If the first authors of multiple references share the same surname but have different initials, include the first authors’ initials in all in-text citations, even if the year of publication differs. Initials help avoid confusion within the text and help readers locate the correct entry in the reference list.
(J. M. Taylor & Neimeyer, 2015; T. Taylor, 2014)
If the first authors of multiple references share the same surname and the same initials, cite the works in the standard author–date format.
Sometimes people publish under multiple names because of a name change (e.g., transgender authors, authors with a change in marital status). It is seldom relevant to note that two names refer to the same person. When a given name has changed, include initials with in-text citations only when the initials are different.
If it is necessary to clarify that two names refer to the same person (e.g., to avoid confusion when reviewing an author’s body of work), consult the person and respect their preferences in whether and how to address the name change. If it is necessary to clarify that two names refer to different people to avoid confusion, include the first name of the first author in the in-text citation: “Sarah Williams (2019) stated X, whereas Shonda Williams (2020) stated Y.”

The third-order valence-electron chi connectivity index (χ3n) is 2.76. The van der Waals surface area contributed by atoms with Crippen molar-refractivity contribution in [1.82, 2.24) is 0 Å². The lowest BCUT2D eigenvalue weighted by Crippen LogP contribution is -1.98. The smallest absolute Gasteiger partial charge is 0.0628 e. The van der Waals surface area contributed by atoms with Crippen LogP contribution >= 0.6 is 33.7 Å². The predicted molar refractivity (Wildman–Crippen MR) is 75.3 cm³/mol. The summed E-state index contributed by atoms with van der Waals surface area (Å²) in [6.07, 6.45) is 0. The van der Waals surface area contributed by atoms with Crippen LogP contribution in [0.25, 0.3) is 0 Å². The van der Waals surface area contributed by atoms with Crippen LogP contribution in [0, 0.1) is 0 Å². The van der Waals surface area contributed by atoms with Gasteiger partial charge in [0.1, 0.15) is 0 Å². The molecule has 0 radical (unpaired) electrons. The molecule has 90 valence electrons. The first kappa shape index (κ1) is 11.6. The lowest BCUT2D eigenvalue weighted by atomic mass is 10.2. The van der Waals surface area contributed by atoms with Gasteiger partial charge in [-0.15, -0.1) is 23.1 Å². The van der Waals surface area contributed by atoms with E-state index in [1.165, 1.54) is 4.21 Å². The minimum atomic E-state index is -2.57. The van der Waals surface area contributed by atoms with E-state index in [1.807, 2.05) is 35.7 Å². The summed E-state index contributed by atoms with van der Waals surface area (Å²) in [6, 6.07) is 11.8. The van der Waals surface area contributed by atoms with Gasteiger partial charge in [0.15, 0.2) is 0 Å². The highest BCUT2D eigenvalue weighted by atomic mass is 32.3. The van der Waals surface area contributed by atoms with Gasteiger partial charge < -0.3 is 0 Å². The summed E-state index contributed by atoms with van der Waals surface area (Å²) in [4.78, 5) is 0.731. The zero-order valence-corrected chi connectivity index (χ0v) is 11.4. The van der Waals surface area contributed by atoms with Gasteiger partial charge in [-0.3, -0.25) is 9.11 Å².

If multiple authors within a single reference share the same surname, the initials are not needed in the in-text citation; cite the work in the standard author–date format.
(Chen & Chen, 2019)